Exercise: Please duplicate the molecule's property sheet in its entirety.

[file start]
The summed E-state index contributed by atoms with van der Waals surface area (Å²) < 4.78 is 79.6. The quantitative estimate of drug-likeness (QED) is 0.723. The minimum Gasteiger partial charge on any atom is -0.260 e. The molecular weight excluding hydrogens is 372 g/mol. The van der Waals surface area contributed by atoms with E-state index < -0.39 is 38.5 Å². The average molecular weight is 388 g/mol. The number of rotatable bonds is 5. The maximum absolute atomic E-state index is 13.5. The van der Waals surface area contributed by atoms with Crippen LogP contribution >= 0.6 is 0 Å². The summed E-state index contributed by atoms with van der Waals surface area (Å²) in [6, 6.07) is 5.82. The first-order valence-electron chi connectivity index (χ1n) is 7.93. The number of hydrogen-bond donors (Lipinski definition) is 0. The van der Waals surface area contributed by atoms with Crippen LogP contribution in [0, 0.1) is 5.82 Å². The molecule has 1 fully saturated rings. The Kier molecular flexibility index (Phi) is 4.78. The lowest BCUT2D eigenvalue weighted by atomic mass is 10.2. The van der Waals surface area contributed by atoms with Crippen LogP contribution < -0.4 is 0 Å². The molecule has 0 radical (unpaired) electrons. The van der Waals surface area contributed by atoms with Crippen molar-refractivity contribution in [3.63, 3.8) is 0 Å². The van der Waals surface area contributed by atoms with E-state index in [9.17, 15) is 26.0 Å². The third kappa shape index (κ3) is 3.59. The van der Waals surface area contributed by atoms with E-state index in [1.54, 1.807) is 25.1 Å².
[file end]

The summed E-state index contributed by atoms with van der Waals surface area (Å²) < 4.78 is 79.6. The quantitative estimate of drug-likeness (QED) is 0.723. The minimum Gasteiger partial charge on any atom is -0.260 e. The molecular weight excluding hydrogens is 372 g/mol. The van der Waals surface area contributed by atoms with E-state index < -0.39 is 38.5 Å². The average molecular weight is 388 g/mol. The number of rotatable bonds is 5. The maximum absolute atomic E-state index is 13.5. The van der Waals surface area contributed by atoms with Crippen LogP contribution >= 0.6 is 0 Å². The summed E-state index contributed by atoms with van der Waals surface area (Å²) in [6, 6.07) is 5.82. The first-order valence-electron chi connectivity index (χ1n) is 7.93. The number of hydrogen-bond donors (Lipinski definition) is 0. The van der Waals surface area contributed by atoms with Crippen LogP contribution in [0, 0.1) is 5.82 Å². The molecule has 1 fully saturated rings. The Kier molecular flexibility index (Phi) is 4.78. The lowest BCUT2D eigenvalue weighted by atomic mass is 10.2. The van der Waals surface area contributed by atoms with Crippen LogP contribution < -0.4 is 0 Å². The molecule has 0 radical (unpaired) electrons. The van der Waals surface area contributed by atoms with Crippen molar-refractivity contribution in [3.63, 3.8) is 0 Å². The van der Waals surface area contributed by atoms with E-state index in [9.17, 15) is 26.0 Å². The third kappa shape index (κ3) is 3.59. The van der Waals surface area contributed by atoms with E-state index in [1.54, 1.807) is 25.1 Å².